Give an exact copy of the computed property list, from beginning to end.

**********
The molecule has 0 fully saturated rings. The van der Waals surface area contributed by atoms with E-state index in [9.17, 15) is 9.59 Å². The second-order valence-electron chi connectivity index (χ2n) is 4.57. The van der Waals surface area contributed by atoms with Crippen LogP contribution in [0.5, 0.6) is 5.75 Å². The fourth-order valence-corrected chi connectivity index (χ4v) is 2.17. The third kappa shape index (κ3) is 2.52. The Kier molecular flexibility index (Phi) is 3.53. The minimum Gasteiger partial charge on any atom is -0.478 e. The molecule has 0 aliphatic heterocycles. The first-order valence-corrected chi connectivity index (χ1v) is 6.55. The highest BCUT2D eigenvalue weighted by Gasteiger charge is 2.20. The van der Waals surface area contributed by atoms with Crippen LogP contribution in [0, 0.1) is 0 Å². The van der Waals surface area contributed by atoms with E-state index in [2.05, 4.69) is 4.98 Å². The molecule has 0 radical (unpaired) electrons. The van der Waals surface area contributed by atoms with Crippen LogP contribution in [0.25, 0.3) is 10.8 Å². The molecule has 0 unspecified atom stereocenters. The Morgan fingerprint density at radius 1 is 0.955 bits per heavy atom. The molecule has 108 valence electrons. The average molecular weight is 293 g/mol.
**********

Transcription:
The molecule has 0 fully saturated rings. The van der Waals surface area contributed by atoms with E-state index in [9.17, 15) is 9.59 Å². The second-order valence-electron chi connectivity index (χ2n) is 4.57. The van der Waals surface area contributed by atoms with Crippen LogP contribution in [0.5, 0.6) is 5.75 Å². The fourth-order valence-corrected chi connectivity index (χ4v) is 2.17. The third kappa shape index (κ3) is 2.52. The Kier molecular flexibility index (Phi) is 3.53. The minimum Gasteiger partial charge on any atom is -0.478 e. The molecule has 0 aliphatic heterocycles. The first-order valence-corrected chi connectivity index (χ1v) is 6.55. The highest BCUT2D eigenvalue weighted by Gasteiger charge is 2.20. The van der Waals surface area contributed by atoms with Crippen LogP contribution in [0, 0.1) is 0 Å². The van der Waals surface area contributed by atoms with E-state index in [2.05, 4.69) is 4.98 Å². The molecule has 0 radical (unpaired) electrons. The van der Waals surface area contributed by atoms with Crippen LogP contribution in [0.25, 0.3) is 10.8 Å². The molecule has 0 unspecified atom stereocenters. The Morgan fingerprint density at radius 1 is 0.955 bits per heavy atom. The molecule has 108 valence electrons. The average molecular weight is 293 g/mol.